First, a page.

Actor-director Jyoti Dogra’s play The Doorway will be staged today. She explains why she prefers theatre to cinema

Jyoti Dogra’s first love is theatre. Although she has acted in films such as Hyderabad Blues 2, Satya, Gulal, A Night With the King and Such a Long Journey, she makes it clear that she prefers the stage to the screen.

Jyoti says the process of filming is fragmented and so is the journey of the character and the presentation of time and space. “Theatre is more of an active medium than cinema, especially when it comes to the craft of the actor. Cinema, I feel, is more suited to the craft of the director and it is more technical,” says Jyoti.

She has stayed clear of television too for the last nine years. Not quite happy with soaps and endless saas-bahu serials, Jyoti says she would not want to be part of such television programmes. Instead of fighting for space on the big and small screens, Jyoti has found her space on the stage. The ardent theatre-person and enthusiast will present her thought-provoking solo play The Doorway, today at Vyloppilli Samskriti Bhavan. The play has been organised by Abhinaya in connection with the Fifth Ajayan Memorial Theatre Event 2009.

“Each time you pass through a door, you enter or exit certain spaces. So my solo play, which has certain autobiographical elements in it, is about exploring those spaces, inner and outer, imaginary and real,” explains Jyoti.

Jyoti worked on the play, which is also directed and scripted by her, for two years before premiering it in Mumbai in April this year to rave reviews. She says it was a challenge to work on the play as she was both the director and the artiste. While it was easy to delve into the character and keep polishing the play 24x 7 as it was a solo effort, there were difficulties too as she had to look at it from a director’s and actor’s point of view.


Inspired by Grotowski’s physical theatre, The Doorway, a bilingual play in English and Punjabi, has less of text and more of physical movements and sounds. This is line with Jyoti’s desire to evolve a stage language that transcends regional and cultural barriers. “The narrative blends in folk tales, fairy tales, real-life incidents and so on to make it a personal experience for each spectator. The play examines how certain experiences have stayed with you and how you or a certain experience may have evolved over a period time,” she explains.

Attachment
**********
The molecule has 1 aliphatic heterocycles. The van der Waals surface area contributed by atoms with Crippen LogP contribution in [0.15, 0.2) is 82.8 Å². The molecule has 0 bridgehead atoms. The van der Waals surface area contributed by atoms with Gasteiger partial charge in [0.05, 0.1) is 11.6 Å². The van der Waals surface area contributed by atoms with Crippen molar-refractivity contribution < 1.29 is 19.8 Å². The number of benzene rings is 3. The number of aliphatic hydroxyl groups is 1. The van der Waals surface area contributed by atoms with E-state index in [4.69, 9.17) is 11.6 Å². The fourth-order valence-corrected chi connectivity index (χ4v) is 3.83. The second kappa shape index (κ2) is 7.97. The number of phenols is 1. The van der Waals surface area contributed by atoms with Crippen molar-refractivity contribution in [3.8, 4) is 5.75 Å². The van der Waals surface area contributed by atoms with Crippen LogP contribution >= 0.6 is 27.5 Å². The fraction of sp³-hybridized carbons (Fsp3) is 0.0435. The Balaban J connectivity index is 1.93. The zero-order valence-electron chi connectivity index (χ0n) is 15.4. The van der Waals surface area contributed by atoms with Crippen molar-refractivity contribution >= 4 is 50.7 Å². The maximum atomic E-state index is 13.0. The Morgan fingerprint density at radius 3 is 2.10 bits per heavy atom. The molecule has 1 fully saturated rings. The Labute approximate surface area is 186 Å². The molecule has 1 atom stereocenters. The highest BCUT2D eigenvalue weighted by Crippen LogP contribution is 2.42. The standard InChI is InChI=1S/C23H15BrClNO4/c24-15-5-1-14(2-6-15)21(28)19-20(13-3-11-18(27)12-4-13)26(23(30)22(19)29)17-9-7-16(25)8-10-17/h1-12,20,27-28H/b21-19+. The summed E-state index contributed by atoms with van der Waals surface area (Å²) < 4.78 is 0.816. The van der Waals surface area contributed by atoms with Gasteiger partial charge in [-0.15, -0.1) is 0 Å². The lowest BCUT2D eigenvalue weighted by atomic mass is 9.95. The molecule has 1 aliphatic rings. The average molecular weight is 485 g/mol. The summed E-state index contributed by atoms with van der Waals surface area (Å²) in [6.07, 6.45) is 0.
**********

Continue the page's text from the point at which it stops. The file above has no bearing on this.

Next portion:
Although this is her first trip to Kerala, Jyoti is no stranger to Kerala’s performing arts. As a student in Delhi, her “fascination with Kathakali” drew her to the International Centre for Kathakali, where she learned the art form for five years. It was “the interesting juxtaposition of largeness and intimacy” that continues to attract her to Kathakali.

“The actors on stage play mythical heroes and the stories are mostly drawn from the epics. There is a grandeur in the presentation and the setting, yet the actors I have seen in Delhi make it an intimate experience too.” But she hastens to add that The Doorway will have no element of Kathakali or Chau, which is also something she has learnt. She points out that the movements in theatre have a different language that bears no comparison with the movements of dance.

In fact, all through her career, she has always given priority to theatre. So enamoured was she of theatre, that Jyoti, who hails from New Delhi, went on to work with theatre doyens like B.V. Karanth, Khalid Tyabji, Jola Cynkutis, Wolf Gang Kolneder and so on. Later, she moved to Mumbai and her repertoire includes Man to Man,’ The Way We Live Now and That Time, Sun Sets for Sam.

Admitting that women directors are a rarity in Mumbai, Jyoti says that while her gender does play a role in her presentation of the play and its interpretation, she has never thought of herself as a ‘woman actor’ or ‘woman director.’ “I staged the play in Bhopal and Ujjain and I was happy with the way the spectators stayed connected to the play. However, they were always conscious of the fact that it was a woman who was acting on stage; I did not even think about it once,” she says.

As she gears up for her performance in Kerala, she admits: “When I told my friends I was going to perform here, they told me that most people in the State are so theatre savvy it would be difficult to impress them. It is quite intimidating .” But once the curtain goes up, Jyoti is sure to open doors to a new experience for theatre buffs in the city.